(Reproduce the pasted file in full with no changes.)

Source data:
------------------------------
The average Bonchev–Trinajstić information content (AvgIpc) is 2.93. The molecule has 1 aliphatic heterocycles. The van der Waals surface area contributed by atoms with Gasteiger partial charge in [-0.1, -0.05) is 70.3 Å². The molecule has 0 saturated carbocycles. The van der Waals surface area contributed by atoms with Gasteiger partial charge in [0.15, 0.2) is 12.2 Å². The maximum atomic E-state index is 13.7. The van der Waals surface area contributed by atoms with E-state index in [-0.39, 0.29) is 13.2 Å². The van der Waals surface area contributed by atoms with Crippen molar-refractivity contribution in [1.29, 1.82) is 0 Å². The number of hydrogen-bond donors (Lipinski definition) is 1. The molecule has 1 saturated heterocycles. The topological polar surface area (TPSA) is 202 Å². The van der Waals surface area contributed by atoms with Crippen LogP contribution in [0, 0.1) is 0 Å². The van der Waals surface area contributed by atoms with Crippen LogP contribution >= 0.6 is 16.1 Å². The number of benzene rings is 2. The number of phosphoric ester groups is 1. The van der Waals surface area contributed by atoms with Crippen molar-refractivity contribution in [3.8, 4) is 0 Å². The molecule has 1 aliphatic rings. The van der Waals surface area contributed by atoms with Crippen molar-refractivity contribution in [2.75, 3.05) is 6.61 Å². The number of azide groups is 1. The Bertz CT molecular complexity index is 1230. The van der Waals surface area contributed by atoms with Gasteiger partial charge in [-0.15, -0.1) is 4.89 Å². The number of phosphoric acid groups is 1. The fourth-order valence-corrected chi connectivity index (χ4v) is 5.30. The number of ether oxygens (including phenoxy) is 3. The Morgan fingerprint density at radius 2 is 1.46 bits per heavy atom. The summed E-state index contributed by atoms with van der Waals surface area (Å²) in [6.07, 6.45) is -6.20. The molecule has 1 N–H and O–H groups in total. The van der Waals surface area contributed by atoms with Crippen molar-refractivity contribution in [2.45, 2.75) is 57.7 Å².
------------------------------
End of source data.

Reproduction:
The average Bonchev–Trinajstić information content (AvgIpc) is 2.93. The molecule has 1 aliphatic heterocycles. The van der Waals surface area contributed by atoms with Gasteiger partial charge in [-0.1, -0.05) is 70.3 Å². The molecule has 0 saturated carbocycles. The van der Waals surface area contributed by atoms with Gasteiger partial charge in [0.15, 0.2) is 12.2 Å². The maximum atomic E-state index is 13.7. The van der Waals surface area contributed by atoms with E-state index in [-0.39, 0.29) is 13.2 Å². The van der Waals surface area contributed by atoms with Crippen molar-refractivity contribution in [1.29, 1.82) is 0 Å². The number of hydrogen-bond donors (Lipinski definition) is 1. The molecule has 1 saturated heterocycles. The topological polar surface area (TPSA) is 202 Å². The van der Waals surface area contributed by atoms with Crippen LogP contribution in [0, 0.1) is 0 Å². The van der Waals surface area contributed by atoms with Crippen LogP contribution >= 0.6 is 16.1 Å². The number of benzene rings is 2. The number of phosphoric ester groups is 1. The van der Waals surface area contributed by atoms with Crippen molar-refractivity contribution in [3.8, 4) is 0 Å². The molecule has 1 aliphatic rings. The van der Waals surface area contributed by atoms with Crippen molar-refractivity contribution in [2.75, 3.05) is 6.61 Å². The number of azide groups is 1. The Bertz CT molecular complexity index is 1230. The van der Waals surface area contributed by atoms with Gasteiger partial charge in [-0.15, -0.1) is 4.89 Å². The number of phosphoric acid groups is 1. The fourth-order valence-corrected chi connectivity index (χ4v) is 5.30. The number of ether oxygens (including phenoxy) is 3. The Morgan fingerprint density at radius 2 is 1.46 bits per heavy atom. The summed E-state index contributed by atoms with van der Waals surface area (Å²) in [6.07, 6.45) is -6.20. The molecule has 1 N–H and O–H groups in total. The van der Waals surface area contributed by atoms with Crippen molar-refractivity contribution in [2.45, 2.75) is 57.7 Å².